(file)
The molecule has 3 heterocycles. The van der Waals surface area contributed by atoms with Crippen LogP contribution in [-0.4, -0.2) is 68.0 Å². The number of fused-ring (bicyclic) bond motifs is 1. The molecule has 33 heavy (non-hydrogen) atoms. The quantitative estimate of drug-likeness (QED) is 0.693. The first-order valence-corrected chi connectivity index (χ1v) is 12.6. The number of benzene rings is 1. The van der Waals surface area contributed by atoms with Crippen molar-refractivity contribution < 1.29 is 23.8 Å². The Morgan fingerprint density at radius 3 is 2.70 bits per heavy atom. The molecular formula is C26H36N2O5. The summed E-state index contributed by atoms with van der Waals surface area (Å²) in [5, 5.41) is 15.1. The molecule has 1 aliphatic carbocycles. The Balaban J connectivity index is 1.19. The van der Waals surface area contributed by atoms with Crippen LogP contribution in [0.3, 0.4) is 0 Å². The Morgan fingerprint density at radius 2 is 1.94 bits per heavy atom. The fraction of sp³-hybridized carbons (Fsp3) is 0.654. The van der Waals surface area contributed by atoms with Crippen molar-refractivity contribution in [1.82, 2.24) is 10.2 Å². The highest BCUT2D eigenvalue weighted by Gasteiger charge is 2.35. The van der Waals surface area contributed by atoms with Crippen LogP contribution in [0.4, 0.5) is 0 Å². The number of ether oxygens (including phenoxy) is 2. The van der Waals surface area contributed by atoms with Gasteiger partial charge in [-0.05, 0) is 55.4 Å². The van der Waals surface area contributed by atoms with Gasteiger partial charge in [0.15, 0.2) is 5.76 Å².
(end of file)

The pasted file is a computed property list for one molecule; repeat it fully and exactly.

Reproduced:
The molecule has 3 heterocycles. The van der Waals surface area contributed by atoms with Crippen LogP contribution in [-0.4, -0.2) is 68.0 Å². The number of fused-ring (bicyclic) bond motifs is 1. The molecule has 33 heavy (non-hydrogen) atoms. The quantitative estimate of drug-likeness (QED) is 0.693. The first-order valence-corrected chi connectivity index (χ1v) is 12.6. The number of benzene rings is 1. The van der Waals surface area contributed by atoms with Crippen molar-refractivity contribution < 1.29 is 23.8 Å². The Morgan fingerprint density at radius 3 is 2.70 bits per heavy atom. The molecular formula is C26H36N2O5. The summed E-state index contributed by atoms with van der Waals surface area (Å²) in [5, 5.41) is 15.1. The molecule has 1 aliphatic carbocycles. The Balaban J connectivity index is 1.19. The van der Waals surface area contributed by atoms with Crippen LogP contribution in [0.3, 0.4) is 0 Å². The Morgan fingerprint density at radius 2 is 1.94 bits per heavy atom. The fraction of sp³-hybridized carbons (Fsp3) is 0.654. The van der Waals surface area contributed by atoms with Crippen molar-refractivity contribution in [1.82, 2.24) is 10.2 Å². The highest BCUT2D eigenvalue weighted by Gasteiger charge is 2.35. The van der Waals surface area contributed by atoms with Crippen LogP contribution in [0.4, 0.5) is 0 Å². The number of ether oxygens (including phenoxy) is 2. The van der Waals surface area contributed by atoms with Gasteiger partial charge in [-0.05, 0) is 55.4 Å². The van der Waals surface area contributed by atoms with Gasteiger partial charge in [0.15, 0.2) is 5.76 Å².